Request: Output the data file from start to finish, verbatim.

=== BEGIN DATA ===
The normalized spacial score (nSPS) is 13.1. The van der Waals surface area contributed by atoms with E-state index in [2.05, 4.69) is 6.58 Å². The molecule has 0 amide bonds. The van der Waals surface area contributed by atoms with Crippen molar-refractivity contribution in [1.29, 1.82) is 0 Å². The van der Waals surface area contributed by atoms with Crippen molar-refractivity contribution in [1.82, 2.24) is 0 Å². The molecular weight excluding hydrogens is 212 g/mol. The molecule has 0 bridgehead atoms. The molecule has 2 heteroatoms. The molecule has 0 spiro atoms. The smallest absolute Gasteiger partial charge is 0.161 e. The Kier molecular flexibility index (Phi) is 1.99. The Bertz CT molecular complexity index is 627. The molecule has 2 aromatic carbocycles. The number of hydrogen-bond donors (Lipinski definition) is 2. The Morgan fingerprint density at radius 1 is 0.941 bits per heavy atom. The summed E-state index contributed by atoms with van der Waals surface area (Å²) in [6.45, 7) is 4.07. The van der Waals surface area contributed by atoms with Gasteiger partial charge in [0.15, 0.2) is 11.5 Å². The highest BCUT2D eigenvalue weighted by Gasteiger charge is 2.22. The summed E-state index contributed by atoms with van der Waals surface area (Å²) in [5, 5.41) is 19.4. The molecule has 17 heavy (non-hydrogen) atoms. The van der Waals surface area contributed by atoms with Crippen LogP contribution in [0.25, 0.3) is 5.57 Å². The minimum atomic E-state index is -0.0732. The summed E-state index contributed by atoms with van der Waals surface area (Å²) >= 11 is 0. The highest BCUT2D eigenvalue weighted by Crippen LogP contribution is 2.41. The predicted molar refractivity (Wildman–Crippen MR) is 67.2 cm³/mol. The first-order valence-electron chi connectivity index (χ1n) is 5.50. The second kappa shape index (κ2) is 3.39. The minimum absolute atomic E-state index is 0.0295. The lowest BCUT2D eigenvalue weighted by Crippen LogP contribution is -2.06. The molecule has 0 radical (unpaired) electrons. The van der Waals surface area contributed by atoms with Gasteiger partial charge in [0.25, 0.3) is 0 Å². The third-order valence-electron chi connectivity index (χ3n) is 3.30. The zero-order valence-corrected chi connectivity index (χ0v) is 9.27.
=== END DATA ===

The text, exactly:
The normalized spacial score (nSPS) is 13.1. The van der Waals surface area contributed by atoms with E-state index in [2.05, 4.69) is 6.58 Å². The molecule has 0 amide bonds. The van der Waals surface area contributed by atoms with Crippen molar-refractivity contribution in [1.29, 1.82) is 0 Å². The van der Waals surface area contributed by atoms with Crippen molar-refractivity contribution in [1.82, 2.24) is 0 Å². The molecular weight excluding hydrogens is 212 g/mol. The molecule has 0 bridgehead atoms. The molecule has 2 heteroatoms. The molecule has 0 spiro atoms. The smallest absolute Gasteiger partial charge is 0.161 e. The Kier molecular flexibility index (Phi) is 1.99. The Bertz CT molecular complexity index is 627. The molecule has 2 aromatic carbocycles. The number of hydrogen-bond donors (Lipinski definition) is 2. The Morgan fingerprint density at radius 1 is 0.941 bits per heavy atom. The summed E-state index contributed by atoms with van der Waals surface area (Å²) in [6.45, 7) is 4.07. The van der Waals surface area contributed by atoms with Gasteiger partial charge in [0.15, 0.2) is 11.5 Å². The highest BCUT2D eigenvalue weighted by Gasteiger charge is 2.22. The summed E-state index contributed by atoms with van der Waals surface area (Å²) in [5, 5.41) is 19.4. The molecule has 17 heavy (non-hydrogen) atoms. The van der Waals surface area contributed by atoms with Crippen LogP contribution in [0.25, 0.3) is 5.57 Å². The minimum atomic E-state index is -0.0732. The summed E-state index contributed by atoms with van der Waals surface area (Å²) >= 11 is 0. The highest BCUT2D eigenvalue weighted by Crippen LogP contribution is 2.41. The predicted molar refractivity (Wildman–Crippen MR) is 67.2 cm³/mol. The first-order valence-electron chi connectivity index (χ1n) is 5.50. The second kappa shape index (κ2) is 3.39. The minimum absolute atomic E-state index is 0.0295. The lowest BCUT2D eigenvalue weighted by Crippen LogP contribution is -2.06. The molecule has 0 radical (unpaired) electrons. The van der Waals surface area contributed by atoms with Gasteiger partial charge in [0.25, 0.3) is 0 Å². The third-order valence-electron chi connectivity index (χ3n) is 3.30. The zero-order valence-corrected chi connectivity index (χ0v) is 9.27.